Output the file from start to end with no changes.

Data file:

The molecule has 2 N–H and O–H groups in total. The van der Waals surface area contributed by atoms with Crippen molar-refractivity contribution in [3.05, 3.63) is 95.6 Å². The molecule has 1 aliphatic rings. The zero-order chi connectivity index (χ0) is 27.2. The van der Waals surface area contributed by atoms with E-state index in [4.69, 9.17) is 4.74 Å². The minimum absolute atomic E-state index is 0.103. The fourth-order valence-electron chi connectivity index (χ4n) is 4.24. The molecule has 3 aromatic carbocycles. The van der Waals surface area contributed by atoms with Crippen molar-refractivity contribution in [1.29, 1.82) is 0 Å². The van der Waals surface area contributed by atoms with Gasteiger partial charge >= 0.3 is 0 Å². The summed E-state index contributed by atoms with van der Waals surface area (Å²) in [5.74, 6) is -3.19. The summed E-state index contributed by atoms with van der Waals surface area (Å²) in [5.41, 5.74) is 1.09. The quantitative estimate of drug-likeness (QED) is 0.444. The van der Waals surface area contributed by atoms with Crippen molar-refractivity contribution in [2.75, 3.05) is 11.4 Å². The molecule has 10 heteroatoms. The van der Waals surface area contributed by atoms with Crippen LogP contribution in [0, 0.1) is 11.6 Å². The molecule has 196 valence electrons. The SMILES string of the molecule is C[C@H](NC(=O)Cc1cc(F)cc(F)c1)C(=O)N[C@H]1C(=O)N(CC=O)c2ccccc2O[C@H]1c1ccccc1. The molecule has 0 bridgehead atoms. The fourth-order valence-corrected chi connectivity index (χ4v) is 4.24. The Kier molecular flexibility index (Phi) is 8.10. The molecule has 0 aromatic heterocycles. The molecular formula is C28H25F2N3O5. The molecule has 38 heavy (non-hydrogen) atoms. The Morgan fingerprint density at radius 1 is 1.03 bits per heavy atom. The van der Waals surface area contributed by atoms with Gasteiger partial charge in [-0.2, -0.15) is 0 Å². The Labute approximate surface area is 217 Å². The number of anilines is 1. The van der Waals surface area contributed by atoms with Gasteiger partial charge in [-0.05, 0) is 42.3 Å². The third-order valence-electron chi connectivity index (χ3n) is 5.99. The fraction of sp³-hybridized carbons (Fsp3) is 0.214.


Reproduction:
The molecule has 2 N–H and O–H groups in total. The van der Waals surface area contributed by atoms with Crippen molar-refractivity contribution in [3.05, 3.63) is 95.6 Å². The molecule has 1 aliphatic rings. The zero-order chi connectivity index (χ0) is 27.2. The van der Waals surface area contributed by atoms with E-state index in [4.69, 9.17) is 4.74 Å². The minimum absolute atomic E-state index is 0.103. The fourth-order valence-electron chi connectivity index (χ4n) is 4.24. The molecule has 3 aromatic carbocycles. The van der Waals surface area contributed by atoms with Crippen molar-refractivity contribution in [1.29, 1.82) is 0 Å². The van der Waals surface area contributed by atoms with Gasteiger partial charge >= 0.3 is 0 Å². The summed E-state index contributed by atoms with van der Waals surface area (Å²) in [5.74, 6) is -3.19. The summed E-state index contributed by atoms with van der Waals surface area (Å²) in [5.41, 5.74) is 1.09. The quantitative estimate of drug-likeness (QED) is 0.444. The van der Waals surface area contributed by atoms with Crippen molar-refractivity contribution in [2.75, 3.05) is 11.4 Å². The molecule has 10 heteroatoms. The van der Waals surface area contributed by atoms with Crippen LogP contribution in [0, 0.1) is 11.6 Å². The molecule has 196 valence electrons. The SMILES string of the molecule is C[C@H](NC(=O)Cc1cc(F)cc(F)c1)C(=O)N[C@H]1C(=O)N(CC=O)c2ccccc2O[C@H]1c1ccccc1. The molecule has 0 bridgehead atoms. The fourth-order valence-corrected chi connectivity index (χ4v) is 4.24. The Kier molecular flexibility index (Phi) is 8.10. The molecule has 0 aromatic heterocycles. The molecular formula is C28H25F2N3O5. The molecule has 38 heavy (non-hydrogen) atoms. The Morgan fingerprint density at radius 1 is 1.03 bits per heavy atom. The van der Waals surface area contributed by atoms with Gasteiger partial charge in [-0.2, -0.15) is 0 Å². The Labute approximate surface area is 217 Å². The number of anilines is 1. The van der Waals surface area contributed by atoms with Gasteiger partial charge in [-0.05, 0) is 42.3 Å². The third-order valence-electron chi connectivity index (χ3n) is 5.99. The fraction of sp³-hybridized carbons (Fsp3) is 0.214.